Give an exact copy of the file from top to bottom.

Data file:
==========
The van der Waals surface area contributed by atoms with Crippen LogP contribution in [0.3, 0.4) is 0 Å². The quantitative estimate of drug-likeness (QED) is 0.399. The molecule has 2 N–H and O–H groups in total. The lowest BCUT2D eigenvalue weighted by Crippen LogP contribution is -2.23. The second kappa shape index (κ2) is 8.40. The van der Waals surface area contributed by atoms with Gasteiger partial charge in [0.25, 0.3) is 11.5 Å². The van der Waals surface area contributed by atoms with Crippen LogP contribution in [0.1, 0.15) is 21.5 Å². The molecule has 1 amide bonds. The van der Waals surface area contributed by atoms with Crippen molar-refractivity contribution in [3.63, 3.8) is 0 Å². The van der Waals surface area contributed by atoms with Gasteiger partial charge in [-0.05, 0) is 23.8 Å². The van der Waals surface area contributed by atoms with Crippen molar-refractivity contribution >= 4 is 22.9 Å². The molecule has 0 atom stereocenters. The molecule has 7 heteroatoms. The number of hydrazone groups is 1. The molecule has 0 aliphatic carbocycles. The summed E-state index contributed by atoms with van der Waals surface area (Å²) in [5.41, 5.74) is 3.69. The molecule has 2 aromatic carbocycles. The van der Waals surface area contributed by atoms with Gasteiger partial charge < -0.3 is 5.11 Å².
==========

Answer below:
The van der Waals surface area contributed by atoms with Crippen LogP contribution in [0.3, 0.4) is 0 Å². The quantitative estimate of drug-likeness (QED) is 0.399. The molecule has 2 N–H and O–H groups in total. The lowest BCUT2D eigenvalue weighted by Crippen LogP contribution is -2.23. The second kappa shape index (κ2) is 8.40. The van der Waals surface area contributed by atoms with Gasteiger partial charge in [0.25, 0.3) is 11.5 Å². The van der Waals surface area contributed by atoms with Crippen LogP contribution in [0.1, 0.15) is 21.5 Å². The molecule has 1 amide bonds. The van der Waals surface area contributed by atoms with Crippen molar-refractivity contribution in [3.63, 3.8) is 0 Å². The van der Waals surface area contributed by atoms with Gasteiger partial charge in [-0.05, 0) is 23.8 Å². The van der Waals surface area contributed by atoms with Crippen molar-refractivity contribution >= 4 is 22.9 Å². The molecule has 0 atom stereocenters. The molecule has 7 heteroatoms. The number of hydrazone groups is 1. The molecule has 0 aliphatic carbocycles. The summed E-state index contributed by atoms with van der Waals surface area (Å²) in [5.41, 5.74) is 3.69. The molecule has 2 aromatic carbocycles. The van der Waals surface area contributed by atoms with Gasteiger partial charge < -0.3 is 5.11 Å².